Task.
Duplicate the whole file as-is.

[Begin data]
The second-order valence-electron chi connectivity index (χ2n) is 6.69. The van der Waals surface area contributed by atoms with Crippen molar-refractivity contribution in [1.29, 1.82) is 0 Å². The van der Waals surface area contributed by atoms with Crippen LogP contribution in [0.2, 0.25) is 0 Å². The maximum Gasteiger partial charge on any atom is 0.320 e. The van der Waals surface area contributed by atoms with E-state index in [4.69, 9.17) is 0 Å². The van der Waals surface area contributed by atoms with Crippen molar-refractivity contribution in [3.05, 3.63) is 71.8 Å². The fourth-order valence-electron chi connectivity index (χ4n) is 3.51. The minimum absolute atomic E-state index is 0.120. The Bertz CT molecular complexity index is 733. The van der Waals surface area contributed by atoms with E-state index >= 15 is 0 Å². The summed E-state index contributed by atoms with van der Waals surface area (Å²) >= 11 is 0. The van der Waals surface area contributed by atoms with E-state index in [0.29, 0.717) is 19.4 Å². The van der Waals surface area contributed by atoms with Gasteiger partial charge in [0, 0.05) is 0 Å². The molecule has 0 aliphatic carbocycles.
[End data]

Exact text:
The second-order valence-electron chi connectivity index (χ2n) is 6.69. The van der Waals surface area contributed by atoms with Crippen molar-refractivity contribution in [1.29, 1.82) is 0 Å². The van der Waals surface area contributed by atoms with Crippen LogP contribution in [0.2, 0.25) is 0 Å². The maximum Gasteiger partial charge on any atom is 0.320 e. The van der Waals surface area contributed by atoms with E-state index in [4.69, 9.17) is 0 Å². The van der Waals surface area contributed by atoms with Crippen molar-refractivity contribution in [3.05, 3.63) is 71.8 Å². The fourth-order valence-electron chi connectivity index (χ4n) is 3.51. The minimum absolute atomic E-state index is 0.120. The Bertz CT molecular complexity index is 733. The van der Waals surface area contributed by atoms with E-state index >= 15 is 0 Å². The summed E-state index contributed by atoms with van der Waals surface area (Å²) >= 11 is 0. The van der Waals surface area contributed by atoms with E-state index in [0.29, 0.717) is 19.4 Å². The van der Waals surface area contributed by atoms with Gasteiger partial charge in [0, 0.05) is 0 Å². The molecule has 0 aliphatic carbocycles.